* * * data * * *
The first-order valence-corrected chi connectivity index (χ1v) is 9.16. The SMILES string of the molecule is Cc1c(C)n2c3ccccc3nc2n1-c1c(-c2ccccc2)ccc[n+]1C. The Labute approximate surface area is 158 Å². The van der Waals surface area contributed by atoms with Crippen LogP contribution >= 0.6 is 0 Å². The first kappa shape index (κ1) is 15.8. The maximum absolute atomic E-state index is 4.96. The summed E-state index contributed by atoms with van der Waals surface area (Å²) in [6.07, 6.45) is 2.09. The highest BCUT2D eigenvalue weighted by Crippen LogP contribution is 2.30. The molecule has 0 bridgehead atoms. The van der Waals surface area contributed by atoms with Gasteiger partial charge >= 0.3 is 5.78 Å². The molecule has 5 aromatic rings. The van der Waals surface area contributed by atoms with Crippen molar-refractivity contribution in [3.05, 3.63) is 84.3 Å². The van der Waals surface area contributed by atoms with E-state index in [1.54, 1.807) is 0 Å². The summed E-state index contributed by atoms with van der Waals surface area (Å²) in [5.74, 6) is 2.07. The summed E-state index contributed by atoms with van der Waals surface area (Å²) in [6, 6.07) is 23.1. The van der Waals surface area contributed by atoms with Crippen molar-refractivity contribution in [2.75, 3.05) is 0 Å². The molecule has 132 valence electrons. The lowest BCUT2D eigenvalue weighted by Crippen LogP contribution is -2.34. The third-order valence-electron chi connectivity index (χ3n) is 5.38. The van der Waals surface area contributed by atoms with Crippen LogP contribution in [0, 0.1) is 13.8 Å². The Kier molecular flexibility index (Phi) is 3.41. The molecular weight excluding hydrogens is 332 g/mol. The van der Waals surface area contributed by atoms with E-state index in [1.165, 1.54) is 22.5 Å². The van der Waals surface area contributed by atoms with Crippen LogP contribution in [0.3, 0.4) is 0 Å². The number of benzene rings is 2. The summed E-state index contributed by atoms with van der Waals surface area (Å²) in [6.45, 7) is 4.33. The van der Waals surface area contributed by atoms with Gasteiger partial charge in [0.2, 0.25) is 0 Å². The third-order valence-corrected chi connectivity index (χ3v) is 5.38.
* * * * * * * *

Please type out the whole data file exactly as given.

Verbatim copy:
The first-order valence-corrected chi connectivity index (χ1v) is 9.16. The SMILES string of the molecule is Cc1c(C)n2c3ccccc3nc2n1-c1c(-c2ccccc2)ccc[n+]1C. The Labute approximate surface area is 158 Å². The van der Waals surface area contributed by atoms with Crippen LogP contribution >= 0.6 is 0 Å². The first kappa shape index (κ1) is 15.8. The maximum absolute atomic E-state index is 4.96. The summed E-state index contributed by atoms with van der Waals surface area (Å²) in [6.07, 6.45) is 2.09. The highest BCUT2D eigenvalue weighted by Crippen LogP contribution is 2.30. The molecule has 0 bridgehead atoms. The van der Waals surface area contributed by atoms with Gasteiger partial charge >= 0.3 is 5.78 Å². The molecule has 5 aromatic rings. The van der Waals surface area contributed by atoms with Crippen molar-refractivity contribution in [3.05, 3.63) is 84.3 Å². The van der Waals surface area contributed by atoms with E-state index in [1.54, 1.807) is 0 Å². The summed E-state index contributed by atoms with van der Waals surface area (Å²) in [5.74, 6) is 2.07. The summed E-state index contributed by atoms with van der Waals surface area (Å²) in [6, 6.07) is 23.1. The van der Waals surface area contributed by atoms with Crippen molar-refractivity contribution in [2.75, 3.05) is 0 Å². The molecule has 132 valence electrons. The lowest BCUT2D eigenvalue weighted by Crippen LogP contribution is -2.34. The third-order valence-electron chi connectivity index (χ3n) is 5.38. The van der Waals surface area contributed by atoms with Crippen LogP contribution in [0, 0.1) is 13.8 Å². The Kier molecular flexibility index (Phi) is 3.41. The molecular weight excluding hydrogens is 332 g/mol. The van der Waals surface area contributed by atoms with E-state index in [1.165, 1.54) is 22.5 Å². The van der Waals surface area contributed by atoms with Crippen LogP contribution in [0.3, 0.4) is 0 Å². The number of benzene rings is 2. The summed E-state index contributed by atoms with van der Waals surface area (Å²) in [6.45, 7) is 4.33. The van der Waals surface area contributed by atoms with Gasteiger partial charge in [0.2, 0.25) is 0 Å². The third-order valence-corrected chi connectivity index (χ3v) is 5.38.